Finding Fault: Anomaly Detection for Embedded Networked Sensing
Sheela D. Nair
Advisor: Mark Hansen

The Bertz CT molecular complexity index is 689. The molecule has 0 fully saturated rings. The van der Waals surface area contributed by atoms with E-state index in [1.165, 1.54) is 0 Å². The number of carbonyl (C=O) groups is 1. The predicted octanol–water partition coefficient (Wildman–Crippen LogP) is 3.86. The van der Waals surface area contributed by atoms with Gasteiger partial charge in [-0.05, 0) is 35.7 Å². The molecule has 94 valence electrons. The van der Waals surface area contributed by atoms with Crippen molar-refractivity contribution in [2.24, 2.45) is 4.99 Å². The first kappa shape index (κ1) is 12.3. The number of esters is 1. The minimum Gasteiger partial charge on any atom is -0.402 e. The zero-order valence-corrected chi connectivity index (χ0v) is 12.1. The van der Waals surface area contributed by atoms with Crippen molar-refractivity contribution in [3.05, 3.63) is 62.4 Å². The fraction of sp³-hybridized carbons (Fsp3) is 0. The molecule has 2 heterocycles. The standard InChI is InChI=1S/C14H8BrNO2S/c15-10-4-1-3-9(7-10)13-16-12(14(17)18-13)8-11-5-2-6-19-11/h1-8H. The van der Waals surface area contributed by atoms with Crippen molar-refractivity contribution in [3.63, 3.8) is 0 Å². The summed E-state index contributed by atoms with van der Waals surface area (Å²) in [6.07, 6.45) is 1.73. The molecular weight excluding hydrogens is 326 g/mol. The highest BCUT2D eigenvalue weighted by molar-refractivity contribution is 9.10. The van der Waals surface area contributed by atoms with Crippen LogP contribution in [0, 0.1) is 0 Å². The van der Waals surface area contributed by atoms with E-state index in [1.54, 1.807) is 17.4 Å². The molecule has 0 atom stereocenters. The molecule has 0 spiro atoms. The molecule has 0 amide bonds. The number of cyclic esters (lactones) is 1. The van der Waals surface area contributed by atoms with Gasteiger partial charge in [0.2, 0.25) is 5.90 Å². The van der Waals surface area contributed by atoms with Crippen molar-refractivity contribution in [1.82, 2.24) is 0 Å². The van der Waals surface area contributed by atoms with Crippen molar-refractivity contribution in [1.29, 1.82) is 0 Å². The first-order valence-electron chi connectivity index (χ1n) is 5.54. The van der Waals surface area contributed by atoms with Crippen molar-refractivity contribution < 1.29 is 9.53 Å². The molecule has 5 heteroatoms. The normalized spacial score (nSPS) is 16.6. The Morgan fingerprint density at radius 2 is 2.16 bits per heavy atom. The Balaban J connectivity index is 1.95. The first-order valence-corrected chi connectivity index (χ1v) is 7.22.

Recent advances in sensor technology, computing, and low-power communications have facilitated the development of embedded networked sensing (ENS). Despite the tremendous promise these systems hold as research tools, their widespread use has been hampered by concerns about data quality. We begin this thesis with a presentation of a taxonomy of the various faults and anomalies that can affect a deployed ENS system. We then develop an approach to fault detection based on “”signatures,”” a construction that was originally developed for fraud detection in telecommunications. The first step in implementing signature-based fault detection involves identifying a collection of features that can be computed easily from the stream of sensor measurements. We extend existing methods from process monitoring to accommodate the spatial and spatio-temporal character of our data. The second step in signature-based detection involves dening the distribution of our features under normal and faulty conditions. Here we take a nonparametric approach, ultimately studying the problem of on-line updating of the distributions involved. Various diculties arising in the on-line updating are identified, and some approaches and suggestions for addresses these are given. Finally, we evaluate the signature-based fault detection approach on data from three ENS deployments to demonstrate the applicability and limitations of our approach.